For quite some time I’ve been fond of reflecting on the selfishness of my last four years. It makes a nice justification, I suppose, assigning a purpose and meaning to years filled with much chaos and rallying. One reflection I had lately is about the diversity of selfishness. Coming from the perspective of a marketer, I cannot help but notice different brands of selfishness. Different incarnations of the human condition selfishness seem to be adapted and catered to the specific desires and the needs of our incredibly diverse human race.
One of the primary purposes of selfishness in youth is to get it out of your system. Different people have different things to get out of their system, and college is a time where so many of us do the things that will no longer be appropriate (or fulfilling?) by the end of this decade.
Some people’s selfish college experiences are exercises in hedonism – the absolute and ruthless seeking of personal pleasure. In college many people consume all the alcohol, drugs, sex, and junk food they can, spending every penny and every moment on their own pleasure. Which, when you’re 22 and (relatively) un-attached, is probably ok (as long as it doesn’t kill you). In fact, by over-saturating themselves with stimulation in the college years, many good people go on to be loving spouses, parents, and mentors to others.
Another form of selfishness is the exercising of the intellect. College is a time when it is most people’s full time job to educate themselves; with brains like sponges soaking up everything they can, students bend their minds into positions they never knew possible. Eventually these individuals will go on to cure cancer and teach our children to fill their heads with knowledge (assuming they themselves are not too far deep in their hedonism).
Another brand is vanity. This selfishness, more than any other I think, seems to be carried into adulthood (or maybe that’s just living in California). Still, youth is the time when we have the wrinkle-free faces and cellulite-free thighs, so it becomes the best time to play Narcissus in our own narratives.
For me, hedonism has never been an issue – sex, drugs, and partying have never been my scene. Rather, they’ve never been my vices, even if they were my (escape) scene. I have been or could abstain from all of those thing with relative ease. Intellectualism certainly is not my crutch, and I eat far too many carbohydrates for vanity to be much of an issue either. My brand of selfishness is one with a capital S-E-L-F. My brand of selfishness turns inwards, loosing perspective of anything else, and making me the center of the universe. When I am selfish my words are sharp. My affections are fickle, and more than one well meaning person has been burned by the fire in my soul.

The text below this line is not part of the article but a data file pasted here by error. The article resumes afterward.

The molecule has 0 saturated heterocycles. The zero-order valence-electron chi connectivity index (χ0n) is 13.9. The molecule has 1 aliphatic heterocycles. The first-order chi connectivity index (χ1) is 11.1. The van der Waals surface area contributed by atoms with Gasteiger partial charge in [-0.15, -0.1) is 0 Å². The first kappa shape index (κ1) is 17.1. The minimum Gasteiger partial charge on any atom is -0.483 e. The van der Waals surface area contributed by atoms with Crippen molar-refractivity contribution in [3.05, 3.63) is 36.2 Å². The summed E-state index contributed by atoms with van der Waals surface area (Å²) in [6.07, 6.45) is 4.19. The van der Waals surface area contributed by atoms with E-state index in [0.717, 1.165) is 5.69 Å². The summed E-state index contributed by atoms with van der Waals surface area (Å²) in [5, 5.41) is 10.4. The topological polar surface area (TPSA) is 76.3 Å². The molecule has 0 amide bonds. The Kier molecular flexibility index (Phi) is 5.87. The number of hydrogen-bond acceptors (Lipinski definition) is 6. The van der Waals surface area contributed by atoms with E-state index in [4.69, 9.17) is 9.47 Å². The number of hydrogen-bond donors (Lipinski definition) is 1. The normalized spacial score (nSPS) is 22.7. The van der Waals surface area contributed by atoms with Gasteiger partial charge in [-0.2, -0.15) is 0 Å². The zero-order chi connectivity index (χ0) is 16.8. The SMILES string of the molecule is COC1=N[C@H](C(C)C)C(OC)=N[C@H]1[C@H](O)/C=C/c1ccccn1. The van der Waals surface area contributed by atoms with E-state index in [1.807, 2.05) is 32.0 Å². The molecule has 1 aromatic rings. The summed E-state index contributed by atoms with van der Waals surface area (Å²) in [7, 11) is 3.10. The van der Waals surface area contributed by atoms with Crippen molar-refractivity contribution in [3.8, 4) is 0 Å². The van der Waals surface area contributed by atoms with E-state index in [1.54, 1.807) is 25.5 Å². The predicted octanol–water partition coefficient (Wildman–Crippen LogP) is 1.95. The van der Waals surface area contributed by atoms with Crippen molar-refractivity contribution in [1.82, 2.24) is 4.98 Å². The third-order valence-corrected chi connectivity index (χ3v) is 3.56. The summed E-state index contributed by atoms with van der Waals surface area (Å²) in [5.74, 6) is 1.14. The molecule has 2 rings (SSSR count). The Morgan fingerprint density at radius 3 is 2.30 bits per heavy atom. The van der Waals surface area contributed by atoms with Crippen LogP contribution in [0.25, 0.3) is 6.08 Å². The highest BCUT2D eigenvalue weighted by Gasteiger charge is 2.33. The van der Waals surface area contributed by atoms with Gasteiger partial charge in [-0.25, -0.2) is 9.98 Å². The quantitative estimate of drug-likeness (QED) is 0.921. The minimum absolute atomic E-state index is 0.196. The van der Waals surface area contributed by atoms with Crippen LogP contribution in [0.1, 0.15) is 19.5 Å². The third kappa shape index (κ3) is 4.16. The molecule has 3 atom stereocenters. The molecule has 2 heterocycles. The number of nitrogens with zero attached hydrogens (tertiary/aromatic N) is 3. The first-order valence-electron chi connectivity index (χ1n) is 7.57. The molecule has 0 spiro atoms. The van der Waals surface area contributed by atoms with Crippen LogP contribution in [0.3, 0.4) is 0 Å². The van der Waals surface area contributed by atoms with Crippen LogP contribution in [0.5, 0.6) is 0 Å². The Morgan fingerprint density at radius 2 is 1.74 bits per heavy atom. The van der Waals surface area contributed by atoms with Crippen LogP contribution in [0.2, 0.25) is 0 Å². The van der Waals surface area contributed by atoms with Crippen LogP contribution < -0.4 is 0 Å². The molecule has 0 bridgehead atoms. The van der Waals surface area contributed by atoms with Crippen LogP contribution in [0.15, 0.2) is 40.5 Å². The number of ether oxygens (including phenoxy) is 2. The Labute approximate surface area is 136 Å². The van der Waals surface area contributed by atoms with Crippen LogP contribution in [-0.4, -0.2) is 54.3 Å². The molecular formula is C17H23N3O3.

Like any selfishness, mine is one to be learned from and of which to one day be rid. As I have said many a time before, this phase of my life was a necessary evil; one that has made me powerful and strong. The last four years have been about internal strength – one great big test of endurance. My college years were my awkward years, filled with so much uncomfortable growth and the constant feeling you experience when running up a hill, muscles burning with exhaustion and developing strength. I learned to live without needing anyone else. I learned to live with a black hole in my heart. I learned to live on nothing but dreams. I learned to fend for myself. I learned how to live broken into a thousand pieces. I learned how to live without faith. I learned to live without a lover. I learned to live without happiness. I learned to live without fear. I learned how to be unstopable.
So… great. I am a force to be reckoned with. I am invincible. Now what?
For my next trick ladies and gentlemen, I will learn to be whole. This summer will also be a time of SELFishness, but I am trying a different angle. Instead of endurance training, my workout will be a nurturing one. I don’t have many friends out here and most nights I come home and sit in my hotel room by myself. I go out into the neigborhood or the city on the weekends, but to observe and absorb, not to socialize. And while I know that I will never be complete without love and people to love, I also know I will never be whole enough to love anyone else until I learn to be a little less broken. And the only way to do that is to take some time to take care of myself. Not to torture myself of test myself, not beat myself or brace myself, not to shout who I am from the rooftops and not to pit myself against the world. At Albion I used to lay on the floor in the dark meditating, resting my hands on my hipbones, holding my red root chakra between them. Now it’s time to stop neglecting the others.
Ironically, in a land of Botox and a job I’m not sure I really like, I’m finding the time to focus on me and my own (fairly well concealed) inner beauty. I’m eating healthy – farm fresh and organic. I run almost every day, usually at least a couple miles (last Saturday I think I ran 4). I do yoga and meditate with my arms out to the sides (palms up). I drink wine, I lay by the pool sunning myself and come back to the room to wrap up in a terrycloth robe. I lay in bed in the morning on weekends, and cook delicious thing even though they’re just for me. I’ve always been a believer in the irrevocable connection between ones body and ones soul, and I finally feel like I’m beginning to connect the two. I think all the time about everything, but for the first time I can remember, I smile to myself when I do.
“Peace comes from within. Do not seek it without.” – Buddha